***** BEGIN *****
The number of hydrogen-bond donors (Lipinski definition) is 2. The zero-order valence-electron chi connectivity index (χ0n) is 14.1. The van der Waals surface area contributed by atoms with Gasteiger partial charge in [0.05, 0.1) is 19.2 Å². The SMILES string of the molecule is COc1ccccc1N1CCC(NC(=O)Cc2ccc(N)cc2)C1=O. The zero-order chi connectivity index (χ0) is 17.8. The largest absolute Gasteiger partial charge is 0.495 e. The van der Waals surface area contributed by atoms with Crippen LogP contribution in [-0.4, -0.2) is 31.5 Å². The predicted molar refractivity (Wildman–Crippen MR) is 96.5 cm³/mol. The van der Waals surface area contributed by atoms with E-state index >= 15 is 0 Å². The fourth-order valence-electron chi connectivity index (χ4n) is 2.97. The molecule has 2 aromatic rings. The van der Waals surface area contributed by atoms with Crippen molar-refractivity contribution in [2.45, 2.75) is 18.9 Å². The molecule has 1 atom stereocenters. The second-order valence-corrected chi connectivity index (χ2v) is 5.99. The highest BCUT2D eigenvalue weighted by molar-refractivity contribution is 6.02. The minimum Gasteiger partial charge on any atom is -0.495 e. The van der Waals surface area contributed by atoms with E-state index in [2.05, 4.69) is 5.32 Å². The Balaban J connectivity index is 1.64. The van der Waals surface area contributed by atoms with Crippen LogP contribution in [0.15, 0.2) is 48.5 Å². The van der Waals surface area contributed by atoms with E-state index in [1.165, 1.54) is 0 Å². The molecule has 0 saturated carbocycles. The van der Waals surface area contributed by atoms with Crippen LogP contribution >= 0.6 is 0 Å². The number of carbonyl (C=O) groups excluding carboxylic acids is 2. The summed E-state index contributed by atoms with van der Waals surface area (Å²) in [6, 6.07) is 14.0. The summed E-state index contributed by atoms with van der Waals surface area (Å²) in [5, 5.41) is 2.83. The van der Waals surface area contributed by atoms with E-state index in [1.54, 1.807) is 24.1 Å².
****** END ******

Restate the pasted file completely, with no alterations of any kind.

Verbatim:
The number of hydrogen-bond donors (Lipinski definition) is 2. The zero-order valence-electron chi connectivity index (χ0n) is 14.1. The van der Waals surface area contributed by atoms with Gasteiger partial charge in [0.05, 0.1) is 19.2 Å². The SMILES string of the molecule is COc1ccccc1N1CCC(NC(=O)Cc2ccc(N)cc2)C1=O. The zero-order chi connectivity index (χ0) is 17.8. The largest absolute Gasteiger partial charge is 0.495 e. The van der Waals surface area contributed by atoms with Crippen LogP contribution in [-0.4, -0.2) is 31.5 Å². The predicted molar refractivity (Wildman–Crippen MR) is 96.5 cm³/mol. The van der Waals surface area contributed by atoms with E-state index >= 15 is 0 Å². The fourth-order valence-electron chi connectivity index (χ4n) is 2.97. The molecule has 2 aromatic rings. The van der Waals surface area contributed by atoms with Crippen molar-refractivity contribution in [2.45, 2.75) is 18.9 Å². The molecule has 1 atom stereocenters. The second-order valence-corrected chi connectivity index (χ2v) is 5.99. The highest BCUT2D eigenvalue weighted by molar-refractivity contribution is 6.02. The minimum Gasteiger partial charge on any atom is -0.495 e. The van der Waals surface area contributed by atoms with E-state index in [2.05, 4.69) is 5.32 Å². The Balaban J connectivity index is 1.64. The van der Waals surface area contributed by atoms with Crippen LogP contribution in [0.15, 0.2) is 48.5 Å². The van der Waals surface area contributed by atoms with E-state index in [1.165, 1.54) is 0 Å². The molecule has 0 saturated carbocycles. The van der Waals surface area contributed by atoms with Crippen LogP contribution >= 0.6 is 0 Å². The number of carbonyl (C=O) groups excluding carboxylic acids is 2. The summed E-state index contributed by atoms with van der Waals surface area (Å²) in [6, 6.07) is 14.0. The summed E-state index contributed by atoms with van der Waals surface area (Å²) in [5, 5.41) is 2.83. The van der Waals surface area contributed by atoms with E-state index in [1.54, 1.807) is 24.1 Å².